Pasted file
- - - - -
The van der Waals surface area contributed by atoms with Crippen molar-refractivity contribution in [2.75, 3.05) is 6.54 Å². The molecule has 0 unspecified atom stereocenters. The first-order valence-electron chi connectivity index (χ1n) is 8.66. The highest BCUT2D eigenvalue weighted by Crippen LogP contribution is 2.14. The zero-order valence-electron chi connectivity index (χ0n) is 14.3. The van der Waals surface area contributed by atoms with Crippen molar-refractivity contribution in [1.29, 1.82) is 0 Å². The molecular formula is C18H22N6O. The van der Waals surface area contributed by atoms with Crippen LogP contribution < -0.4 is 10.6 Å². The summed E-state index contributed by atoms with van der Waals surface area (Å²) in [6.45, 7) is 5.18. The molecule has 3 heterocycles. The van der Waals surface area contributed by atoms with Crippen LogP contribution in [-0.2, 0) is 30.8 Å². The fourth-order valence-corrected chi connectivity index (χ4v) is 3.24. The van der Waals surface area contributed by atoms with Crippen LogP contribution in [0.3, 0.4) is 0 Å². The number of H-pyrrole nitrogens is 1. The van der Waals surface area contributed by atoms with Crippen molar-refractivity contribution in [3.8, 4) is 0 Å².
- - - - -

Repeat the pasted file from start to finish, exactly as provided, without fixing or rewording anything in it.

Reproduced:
The van der Waals surface area contributed by atoms with Crippen molar-refractivity contribution in [2.75, 3.05) is 6.54 Å². The molecule has 0 unspecified atom stereocenters. The first-order valence-electron chi connectivity index (χ1n) is 8.66. The highest BCUT2D eigenvalue weighted by Crippen LogP contribution is 2.14. The zero-order valence-electron chi connectivity index (χ0n) is 14.3. The van der Waals surface area contributed by atoms with Crippen molar-refractivity contribution in [1.29, 1.82) is 0 Å². The molecular formula is C18H22N6O. The van der Waals surface area contributed by atoms with Crippen LogP contribution < -0.4 is 10.6 Å². The summed E-state index contributed by atoms with van der Waals surface area (Å²) in [6.45, 7) is 5.18. The molecule has 3 heterocycles. The van der Waals surface area contributed by atoms with Crippen LogP contribution in [-0.2, 0) is 30.8 Å². The fourth-order valence-corrected chi connectivity index (χ4v) is 3.24. The van der Waals surface area contributed by atoms with Crippen LogP contribution in [0.3, 0.4) is 0 Å². The number of H-pyrrole nitrogens is 1. The van der Waals surface area contributed by atoms with Crippen molar-refractivity contribution in [3.8, 4) is 0 Å².